If only for this one new feature, the trip to attend the meeting (held April 28-29 in sunny Orlando, Florida) was worth it. The new feature is …
PSLF now allows “continuous” tap solutions for phase angle regulators, or PARs. Why does this matter? It matters a lot to those who work in the U.S. Eastern Interconnection (EIC) where most utilities use the competing software package, PSS/E.
Power flow models for the EIC use the default “continuous” solution setting for PARs in PSS/E. PSLF has, prior to the latest release, only provided for discrete and fixed solutions for PARs. (The rationale for this, mentioned at the meeting, was that in reality there are no continuous taps for PARs, only discrete taps.) Hence, for many years, those who needed to convert from PSS/E to PSLF data applied post-solution “fixes” to match the PAR taps, going from “continuous” mode in PSS/E to “discrete” mode in PSLF. But not anymore! Of course, tests of the implementation in PSLF are still pending. However, no question, this minor adaptation goes a long way towards improving compatibility between PSS/E and PSLF.
While we’re on this subject, two other features we asked of GE to implement that will greatly improve compatibility are:
- Increase the number of significant figures for voltage magnitude and phase angle when writing out raw power flow data. This would minimize mismatches when importing a solved power flow case using raw data. (Alternatively, a feature to import binary solved files would be better but may require more coordination between the developers of PSS/E and PSLF than presently exists.)
- Make the switched shunt hold setpoint available to PSLF’s user programming language (known as “epcl”). This is an undocumented and not-so-well-known parameter that determines when to stop switching shunts. The parameter, let’s call it SWSH, is generally larger than, and is typically some multiple of, the mismatch tolerance for the power flow solution. It comes into play when switched shunts oscillate from iteration to iteration. SWSH acts a secondary tolerance parameter that once met, stops further switching of shunts. Commercial software use it to improve their algorithm’s convergence characteristic when oscillating switched shunts are present. This feature is important to ensure that PSS/E and PSLF provide the same final switched shunt combination, and voltage solution.
Overall, kudos to the PSLF development team for applying upgrades to the software that make practical engineering sense. It is also encouraging to see the active involvement of planning and operations engineers providing input to the development process based on practical applications experience.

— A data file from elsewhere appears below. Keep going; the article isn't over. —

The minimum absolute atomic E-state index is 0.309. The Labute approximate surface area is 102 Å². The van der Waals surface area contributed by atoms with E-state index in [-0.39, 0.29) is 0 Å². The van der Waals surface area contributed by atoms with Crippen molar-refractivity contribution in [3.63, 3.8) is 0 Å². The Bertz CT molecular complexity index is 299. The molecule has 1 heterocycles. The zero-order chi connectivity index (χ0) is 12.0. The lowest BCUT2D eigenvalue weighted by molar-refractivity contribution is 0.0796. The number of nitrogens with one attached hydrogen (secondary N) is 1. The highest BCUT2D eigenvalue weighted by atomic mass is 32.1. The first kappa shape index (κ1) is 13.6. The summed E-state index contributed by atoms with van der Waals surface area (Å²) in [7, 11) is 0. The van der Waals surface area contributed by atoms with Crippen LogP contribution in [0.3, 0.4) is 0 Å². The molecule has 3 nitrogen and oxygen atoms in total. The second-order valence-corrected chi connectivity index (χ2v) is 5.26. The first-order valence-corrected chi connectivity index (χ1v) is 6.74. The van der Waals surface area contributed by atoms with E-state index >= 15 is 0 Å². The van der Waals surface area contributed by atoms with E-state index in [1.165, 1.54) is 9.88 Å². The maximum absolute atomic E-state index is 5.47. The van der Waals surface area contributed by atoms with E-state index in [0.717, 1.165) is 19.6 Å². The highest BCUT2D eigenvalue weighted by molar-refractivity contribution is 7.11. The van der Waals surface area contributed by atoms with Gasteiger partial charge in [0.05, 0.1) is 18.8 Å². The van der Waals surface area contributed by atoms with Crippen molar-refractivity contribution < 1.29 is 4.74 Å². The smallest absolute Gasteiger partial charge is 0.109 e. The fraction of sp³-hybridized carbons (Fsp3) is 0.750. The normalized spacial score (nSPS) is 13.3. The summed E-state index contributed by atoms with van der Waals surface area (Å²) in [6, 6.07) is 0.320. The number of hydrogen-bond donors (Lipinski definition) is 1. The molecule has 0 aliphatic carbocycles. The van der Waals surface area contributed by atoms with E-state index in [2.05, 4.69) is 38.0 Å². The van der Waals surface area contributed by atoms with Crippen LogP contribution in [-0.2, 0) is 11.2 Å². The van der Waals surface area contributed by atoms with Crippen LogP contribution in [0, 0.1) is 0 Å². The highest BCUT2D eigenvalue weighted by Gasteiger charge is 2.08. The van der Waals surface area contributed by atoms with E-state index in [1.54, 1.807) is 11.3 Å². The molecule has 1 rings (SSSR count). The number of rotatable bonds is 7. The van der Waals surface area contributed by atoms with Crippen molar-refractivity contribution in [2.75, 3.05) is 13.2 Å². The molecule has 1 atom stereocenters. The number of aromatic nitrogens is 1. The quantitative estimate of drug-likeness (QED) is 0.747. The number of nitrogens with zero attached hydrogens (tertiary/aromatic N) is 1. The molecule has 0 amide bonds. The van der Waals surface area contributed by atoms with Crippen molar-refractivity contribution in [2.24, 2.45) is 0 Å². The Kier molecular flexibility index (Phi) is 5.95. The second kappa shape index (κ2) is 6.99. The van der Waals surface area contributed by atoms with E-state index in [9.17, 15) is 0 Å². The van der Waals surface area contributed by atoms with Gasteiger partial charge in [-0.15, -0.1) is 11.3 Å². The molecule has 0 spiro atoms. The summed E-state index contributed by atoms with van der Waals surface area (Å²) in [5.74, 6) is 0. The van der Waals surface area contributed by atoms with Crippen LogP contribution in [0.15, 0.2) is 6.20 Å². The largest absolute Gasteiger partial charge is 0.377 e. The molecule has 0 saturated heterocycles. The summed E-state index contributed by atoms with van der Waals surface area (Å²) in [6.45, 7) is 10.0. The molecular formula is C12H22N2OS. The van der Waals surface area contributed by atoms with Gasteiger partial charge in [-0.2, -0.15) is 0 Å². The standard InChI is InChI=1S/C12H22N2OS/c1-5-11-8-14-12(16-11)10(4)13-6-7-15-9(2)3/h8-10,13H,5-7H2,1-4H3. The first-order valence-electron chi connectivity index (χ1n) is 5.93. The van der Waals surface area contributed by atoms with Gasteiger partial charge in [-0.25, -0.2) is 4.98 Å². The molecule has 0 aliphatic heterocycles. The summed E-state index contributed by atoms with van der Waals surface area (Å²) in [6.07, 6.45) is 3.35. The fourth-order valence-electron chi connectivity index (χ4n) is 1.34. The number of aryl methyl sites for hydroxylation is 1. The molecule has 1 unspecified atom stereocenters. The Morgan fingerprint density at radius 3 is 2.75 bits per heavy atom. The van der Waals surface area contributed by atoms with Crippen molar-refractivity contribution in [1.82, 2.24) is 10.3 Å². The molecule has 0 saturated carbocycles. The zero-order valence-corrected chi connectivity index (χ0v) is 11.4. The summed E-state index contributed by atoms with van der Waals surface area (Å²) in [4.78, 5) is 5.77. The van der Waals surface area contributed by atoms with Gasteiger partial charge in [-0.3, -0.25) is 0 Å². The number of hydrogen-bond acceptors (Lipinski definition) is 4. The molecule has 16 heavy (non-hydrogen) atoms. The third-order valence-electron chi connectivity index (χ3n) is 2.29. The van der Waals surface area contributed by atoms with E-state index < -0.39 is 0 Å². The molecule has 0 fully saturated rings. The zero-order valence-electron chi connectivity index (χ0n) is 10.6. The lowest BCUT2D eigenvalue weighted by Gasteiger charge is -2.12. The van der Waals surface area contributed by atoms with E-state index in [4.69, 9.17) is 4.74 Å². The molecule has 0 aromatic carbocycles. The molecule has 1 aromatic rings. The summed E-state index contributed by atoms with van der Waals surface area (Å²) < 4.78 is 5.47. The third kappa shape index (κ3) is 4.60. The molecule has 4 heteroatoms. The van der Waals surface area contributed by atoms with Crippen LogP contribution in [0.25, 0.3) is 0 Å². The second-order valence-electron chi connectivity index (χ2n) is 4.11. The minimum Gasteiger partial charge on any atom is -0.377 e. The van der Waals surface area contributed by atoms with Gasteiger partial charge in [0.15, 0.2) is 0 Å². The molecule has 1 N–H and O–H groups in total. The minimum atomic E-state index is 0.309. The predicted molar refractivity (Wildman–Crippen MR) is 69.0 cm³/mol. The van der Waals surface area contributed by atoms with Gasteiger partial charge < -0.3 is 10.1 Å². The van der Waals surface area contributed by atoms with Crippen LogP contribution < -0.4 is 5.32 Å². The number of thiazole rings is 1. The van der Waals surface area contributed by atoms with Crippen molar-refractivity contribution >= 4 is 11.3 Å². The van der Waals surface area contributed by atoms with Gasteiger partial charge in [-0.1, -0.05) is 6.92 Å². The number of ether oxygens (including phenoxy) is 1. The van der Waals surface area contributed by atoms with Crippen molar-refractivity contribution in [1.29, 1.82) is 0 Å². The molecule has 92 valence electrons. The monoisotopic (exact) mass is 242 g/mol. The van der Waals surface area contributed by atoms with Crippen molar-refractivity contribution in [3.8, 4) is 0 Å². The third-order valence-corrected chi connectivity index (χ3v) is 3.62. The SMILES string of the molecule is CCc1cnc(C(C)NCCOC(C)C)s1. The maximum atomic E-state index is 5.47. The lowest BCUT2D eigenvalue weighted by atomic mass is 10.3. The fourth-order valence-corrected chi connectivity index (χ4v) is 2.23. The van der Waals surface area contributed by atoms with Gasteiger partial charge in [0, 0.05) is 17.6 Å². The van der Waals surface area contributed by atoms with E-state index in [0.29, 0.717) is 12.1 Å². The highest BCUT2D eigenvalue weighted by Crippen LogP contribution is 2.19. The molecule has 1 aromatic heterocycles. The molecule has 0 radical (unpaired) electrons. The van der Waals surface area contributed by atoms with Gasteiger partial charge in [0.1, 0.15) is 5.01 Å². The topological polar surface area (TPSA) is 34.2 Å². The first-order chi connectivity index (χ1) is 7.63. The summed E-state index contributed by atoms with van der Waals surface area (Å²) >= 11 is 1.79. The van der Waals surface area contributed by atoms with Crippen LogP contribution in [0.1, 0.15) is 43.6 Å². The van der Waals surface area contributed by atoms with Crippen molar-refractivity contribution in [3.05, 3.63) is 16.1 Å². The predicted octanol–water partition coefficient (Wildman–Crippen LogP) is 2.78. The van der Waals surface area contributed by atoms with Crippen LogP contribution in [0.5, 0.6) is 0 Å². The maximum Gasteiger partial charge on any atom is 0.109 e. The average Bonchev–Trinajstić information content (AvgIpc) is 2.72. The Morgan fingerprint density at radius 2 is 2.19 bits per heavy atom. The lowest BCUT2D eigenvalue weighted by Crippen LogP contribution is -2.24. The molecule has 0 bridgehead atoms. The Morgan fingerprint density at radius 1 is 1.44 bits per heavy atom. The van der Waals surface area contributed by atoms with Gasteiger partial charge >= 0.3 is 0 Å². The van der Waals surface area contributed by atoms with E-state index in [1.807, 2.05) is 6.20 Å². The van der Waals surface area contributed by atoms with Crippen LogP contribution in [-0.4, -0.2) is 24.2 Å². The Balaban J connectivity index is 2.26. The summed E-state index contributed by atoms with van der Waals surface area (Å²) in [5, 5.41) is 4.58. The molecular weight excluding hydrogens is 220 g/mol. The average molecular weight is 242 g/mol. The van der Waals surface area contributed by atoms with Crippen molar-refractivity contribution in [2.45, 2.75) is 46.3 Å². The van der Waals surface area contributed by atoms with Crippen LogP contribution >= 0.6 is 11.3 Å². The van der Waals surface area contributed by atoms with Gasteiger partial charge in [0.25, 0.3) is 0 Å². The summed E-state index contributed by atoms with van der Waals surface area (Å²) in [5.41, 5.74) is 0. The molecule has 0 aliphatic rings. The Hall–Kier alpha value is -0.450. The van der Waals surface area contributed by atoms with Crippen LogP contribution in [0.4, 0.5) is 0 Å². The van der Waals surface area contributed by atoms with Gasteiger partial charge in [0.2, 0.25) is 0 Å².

Other Discussions of Note
Solar PV Models – presented by Abe Ellis of Sandia National Lab. GE now has 2 model sets for PV inverters: ewtgfc-gewtge and pv1g-pv1e (new). Power flow modeling is similar to the wind farms (see “WECC” guidelines). For distributed PV (connected to distribution system), solar PV is modeled as part of the composite load model, rather than modeled explicitly. Harmonics – PV manufacturers have to qualify to IEEE 519 applicable to individual turbines, but for the whole plant there could still be an issue with harmonics. Solution at present is to add monitors when plant is completed and ask for post-implementation solution if violations are measured.
WECC Updates – presented by Enoch Davies of WECC. GENSAL model is being phased out due to insufficient modeling of saturation to be replaced by 2 new models. Guidelines are now available for modeling of wind (power flow and dynamics) and solar (power flow only for now) on the WECC website. WECC does not allow “blackbox”models (Hurrah for this!) with the only user-written models being for HVDC lines and converters. WECC staff conducts conversion of models from PSLF to PSSE. Tedious process. May take half day for power flow and 2-3 days for dynamics. Finally, WECC is pursuing an initiative for developing/updating load (composite) models.
PSLF feature updates – Generator voltage regulation can be specified by power factor in addition to reactive limits. Three new static var dynamic models. New stand-alone under/over voltage and frequency relay model for tripping generators. New electronic load model. New guidelines for HVDC modeling.
CIM (Common Information Model) – This is the dream of having a common data format for all power flow and stability software. At this time, most of the action is taking place in Europe where perhaps 8-10 vendor formats need to be ‘commonized’. PSLF will have capability to read/write CIM in a near-future version.
There was a lot more, but between Disney and Universal Studios who can be comprehensive? Anyway, good conference, good meeting, lots of nice planning/operations folks coming together.